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. Last Updated: 07/27/2016

The Vices of Bureaucracy

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I noticed a fantastic quotation from a "source in a major oil company" in a recent issue of Vedomosti. "[Former Energy Minister Alexander] Gavrin turned his ministry into a real bazaar. He lost control of all matters related to production-sharing agreements and the distribution of export quotas. He was not a professional and had no idea how to properly run a ministry, which means that he didn't know how to impress his superiors. Now it is even possible that the whole ministry will disappear from the face of the earth."

It seems to me that this quotation has it all — the vices of bureaucracy, the principles of interaction between business and bureaucrats and a complete mish-mash of views.

What exactly does this "source in a major oil company" consider to be the essence of Gavrin's bureaucratic unprofessionalism? The fact that he was not able to hold on to his functions. Why is this so important? Because the utility or lack of utility of any bureaucrat (and therefore the necessity of investing more taxpayer money into his office) is determined not by the effectiveness of his actions but by how many functions he is able to take over. The more functions a bureaucrat controls, the more important he is (the greater his usefulness) in the eyes of related organizations, both state and private. The greater his boss's dependence on him and the greater his market value. On the other hand, if a bureaucrat is unable or unwilling to collect functions, he loses.

And it just doesn't matter whether the bureaucrat handles his responsibilities. Our bureaucratic agencies simply don't have a mechanism (comparable to the profitability of a commercial enterprise) for properly gauging the effectiveness of a state official.

Moreover, we also do not understand which functions in reality, already de facto, are controlled by the market and which really need to be managed by the state. When functions that are actually controlled by the market find themselves in the hands of a bureaucrat, the result is corruption — payment for services distributed to market players in the absence of competition for those services.

When a bureaucrat loses his functions, he ceases to be a desirable target for investment from business and, naturally, loses its support. When this happens, he inevitably becomes a candidate for dismissal. This is a clear demonstration of the intermingling of business and government.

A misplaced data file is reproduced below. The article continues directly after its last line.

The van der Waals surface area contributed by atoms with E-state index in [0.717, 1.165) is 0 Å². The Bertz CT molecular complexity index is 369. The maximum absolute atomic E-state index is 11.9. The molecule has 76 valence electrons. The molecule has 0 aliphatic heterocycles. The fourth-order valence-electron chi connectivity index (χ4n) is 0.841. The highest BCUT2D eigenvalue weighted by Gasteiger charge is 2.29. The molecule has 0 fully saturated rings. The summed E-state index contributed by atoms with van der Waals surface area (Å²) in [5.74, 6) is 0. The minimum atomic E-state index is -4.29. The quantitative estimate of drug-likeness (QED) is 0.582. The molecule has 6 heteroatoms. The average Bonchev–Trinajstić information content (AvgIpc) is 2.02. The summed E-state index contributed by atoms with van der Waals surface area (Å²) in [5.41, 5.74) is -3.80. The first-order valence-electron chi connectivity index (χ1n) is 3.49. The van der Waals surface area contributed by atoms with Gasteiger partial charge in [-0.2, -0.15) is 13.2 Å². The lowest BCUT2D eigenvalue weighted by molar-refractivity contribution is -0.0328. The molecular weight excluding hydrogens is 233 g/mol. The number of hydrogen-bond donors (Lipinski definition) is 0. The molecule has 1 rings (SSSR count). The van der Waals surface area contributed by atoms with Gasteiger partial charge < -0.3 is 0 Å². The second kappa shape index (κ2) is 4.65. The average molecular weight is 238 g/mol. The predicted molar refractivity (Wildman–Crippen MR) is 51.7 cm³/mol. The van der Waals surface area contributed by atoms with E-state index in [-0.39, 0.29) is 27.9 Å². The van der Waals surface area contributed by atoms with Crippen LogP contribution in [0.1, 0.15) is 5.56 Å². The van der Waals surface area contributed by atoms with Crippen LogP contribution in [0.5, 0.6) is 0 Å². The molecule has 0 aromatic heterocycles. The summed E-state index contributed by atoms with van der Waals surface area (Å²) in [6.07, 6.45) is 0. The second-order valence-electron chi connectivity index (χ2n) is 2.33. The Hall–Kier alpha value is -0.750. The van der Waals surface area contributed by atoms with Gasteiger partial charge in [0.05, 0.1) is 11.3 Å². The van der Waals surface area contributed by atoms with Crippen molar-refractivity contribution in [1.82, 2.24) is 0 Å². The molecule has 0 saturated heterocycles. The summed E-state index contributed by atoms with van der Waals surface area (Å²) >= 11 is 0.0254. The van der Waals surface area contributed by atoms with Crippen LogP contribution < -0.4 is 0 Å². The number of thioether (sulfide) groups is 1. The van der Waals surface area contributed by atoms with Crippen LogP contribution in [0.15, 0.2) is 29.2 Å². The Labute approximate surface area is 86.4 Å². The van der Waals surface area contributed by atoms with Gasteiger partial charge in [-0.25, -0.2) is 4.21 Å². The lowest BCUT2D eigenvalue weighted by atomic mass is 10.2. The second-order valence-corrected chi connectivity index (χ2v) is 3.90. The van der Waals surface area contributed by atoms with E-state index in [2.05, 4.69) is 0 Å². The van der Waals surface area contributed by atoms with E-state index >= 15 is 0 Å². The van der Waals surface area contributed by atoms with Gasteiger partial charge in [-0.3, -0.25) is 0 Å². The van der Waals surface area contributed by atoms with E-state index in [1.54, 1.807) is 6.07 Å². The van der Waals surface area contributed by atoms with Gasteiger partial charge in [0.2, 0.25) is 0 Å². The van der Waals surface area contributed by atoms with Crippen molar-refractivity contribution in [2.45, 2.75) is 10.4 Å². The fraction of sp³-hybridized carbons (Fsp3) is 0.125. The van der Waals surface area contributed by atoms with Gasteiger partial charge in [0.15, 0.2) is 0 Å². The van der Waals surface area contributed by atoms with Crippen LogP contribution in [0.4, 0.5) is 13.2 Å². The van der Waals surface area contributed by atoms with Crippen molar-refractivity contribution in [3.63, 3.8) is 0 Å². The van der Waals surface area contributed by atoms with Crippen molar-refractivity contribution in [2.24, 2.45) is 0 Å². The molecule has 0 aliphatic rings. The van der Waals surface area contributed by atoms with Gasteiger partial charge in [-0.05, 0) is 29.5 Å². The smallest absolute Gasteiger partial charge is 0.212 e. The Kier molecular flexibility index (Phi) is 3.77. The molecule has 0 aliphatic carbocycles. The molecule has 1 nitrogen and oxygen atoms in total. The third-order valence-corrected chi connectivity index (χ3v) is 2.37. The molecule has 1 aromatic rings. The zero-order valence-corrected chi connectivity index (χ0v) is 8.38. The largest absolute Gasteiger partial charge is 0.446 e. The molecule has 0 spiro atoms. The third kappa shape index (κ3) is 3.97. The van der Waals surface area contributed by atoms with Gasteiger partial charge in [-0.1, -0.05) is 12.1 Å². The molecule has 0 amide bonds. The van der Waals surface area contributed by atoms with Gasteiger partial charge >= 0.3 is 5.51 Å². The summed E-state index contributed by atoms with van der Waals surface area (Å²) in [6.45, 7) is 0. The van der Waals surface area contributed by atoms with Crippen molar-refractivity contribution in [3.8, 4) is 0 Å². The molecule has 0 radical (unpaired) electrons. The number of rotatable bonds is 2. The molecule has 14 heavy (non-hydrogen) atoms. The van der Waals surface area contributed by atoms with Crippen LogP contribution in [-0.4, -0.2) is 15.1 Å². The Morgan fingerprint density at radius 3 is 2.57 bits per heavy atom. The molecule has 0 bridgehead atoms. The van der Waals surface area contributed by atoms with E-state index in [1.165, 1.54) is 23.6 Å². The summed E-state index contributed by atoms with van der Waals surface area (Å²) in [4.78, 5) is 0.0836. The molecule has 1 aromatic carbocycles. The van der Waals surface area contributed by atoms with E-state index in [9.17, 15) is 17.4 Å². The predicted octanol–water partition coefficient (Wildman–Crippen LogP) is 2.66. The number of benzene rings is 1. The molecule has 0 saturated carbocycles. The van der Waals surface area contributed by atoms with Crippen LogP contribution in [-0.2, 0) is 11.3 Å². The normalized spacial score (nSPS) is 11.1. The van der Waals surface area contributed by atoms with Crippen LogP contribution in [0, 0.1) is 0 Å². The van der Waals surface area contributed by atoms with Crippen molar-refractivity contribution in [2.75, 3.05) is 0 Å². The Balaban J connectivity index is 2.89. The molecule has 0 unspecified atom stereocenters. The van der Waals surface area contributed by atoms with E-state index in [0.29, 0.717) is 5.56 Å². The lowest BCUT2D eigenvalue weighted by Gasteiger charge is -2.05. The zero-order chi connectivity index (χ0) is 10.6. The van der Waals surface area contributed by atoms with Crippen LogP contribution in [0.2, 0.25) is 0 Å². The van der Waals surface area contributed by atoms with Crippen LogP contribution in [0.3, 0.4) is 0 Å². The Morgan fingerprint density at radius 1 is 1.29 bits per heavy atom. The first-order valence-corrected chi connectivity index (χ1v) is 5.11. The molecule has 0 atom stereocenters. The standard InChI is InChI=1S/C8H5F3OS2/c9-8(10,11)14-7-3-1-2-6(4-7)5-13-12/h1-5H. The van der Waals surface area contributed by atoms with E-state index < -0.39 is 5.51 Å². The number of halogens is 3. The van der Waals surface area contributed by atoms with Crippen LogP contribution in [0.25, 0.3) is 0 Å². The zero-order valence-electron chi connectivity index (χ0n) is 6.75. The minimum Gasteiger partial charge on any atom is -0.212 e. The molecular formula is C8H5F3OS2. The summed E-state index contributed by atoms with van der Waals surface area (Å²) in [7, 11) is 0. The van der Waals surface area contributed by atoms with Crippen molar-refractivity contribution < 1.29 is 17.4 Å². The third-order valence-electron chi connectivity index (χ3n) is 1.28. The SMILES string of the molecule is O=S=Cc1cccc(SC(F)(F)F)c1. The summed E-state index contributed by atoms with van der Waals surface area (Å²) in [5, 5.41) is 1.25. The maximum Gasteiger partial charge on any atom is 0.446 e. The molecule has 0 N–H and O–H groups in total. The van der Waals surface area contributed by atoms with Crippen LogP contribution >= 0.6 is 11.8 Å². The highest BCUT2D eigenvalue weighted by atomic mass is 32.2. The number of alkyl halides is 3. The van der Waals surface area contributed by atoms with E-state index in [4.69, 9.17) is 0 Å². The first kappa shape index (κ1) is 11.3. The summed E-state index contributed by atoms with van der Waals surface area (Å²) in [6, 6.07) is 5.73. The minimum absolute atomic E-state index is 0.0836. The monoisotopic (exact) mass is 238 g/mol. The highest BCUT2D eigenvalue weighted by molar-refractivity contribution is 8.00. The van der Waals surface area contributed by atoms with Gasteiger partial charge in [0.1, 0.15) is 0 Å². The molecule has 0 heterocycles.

And here is another vice of bureaucracy. Bureaucrats do not interfere in the market simply in order to increase their status, but also to gain political advantage in the internal struggle with other bureaucrats. And the result is that bureaucrats have no rational motives at all for working in the interests of society (the same society that pays his salary, however miserly it may be). His survival depends on his ability to privatize as many functions as possible and to sell them as profitably as he can, both to other government agents and to private business interests close to the state. There is no place for the interests of society in this trade.

And finally, this "source in a major oil company" complains that the Energy Ministry might disappear altogether. One might expect that such a development would thrill him. After all, at present the ministry is nothing more than an additional management structure over the oil, gas and coal industries.

Clearly the existence of one more management structure is nothing but a burden for private companies in the energy sector. The management and transactional costs of energy companies are increased and their profits are correspondingly reduced.

So why is the "source" upset? For two possible reasons. Either his additional management costs are compensated by the preferences that his company receives by avoiding market mechanisms (that is, the total cost of the bribes he pays is less than the profits generated by the privileges he receives and which, naturally, are denied to his competitors).

Or, if it turns out that this "source in a major oil company" is pure as the driven snow, that must mean that he doesn't belong in business at all. He doesn't understand the desirability of limited (both in terms of size and function) government. Most likely, he is just another Soviet-era bureaucrat who managed to capitalize on his official post and get a better-paid job in an oil company. He left his heart, though, back in the bureaucracy.

Yevgenia Albats is an independent, Moscow-based journalist.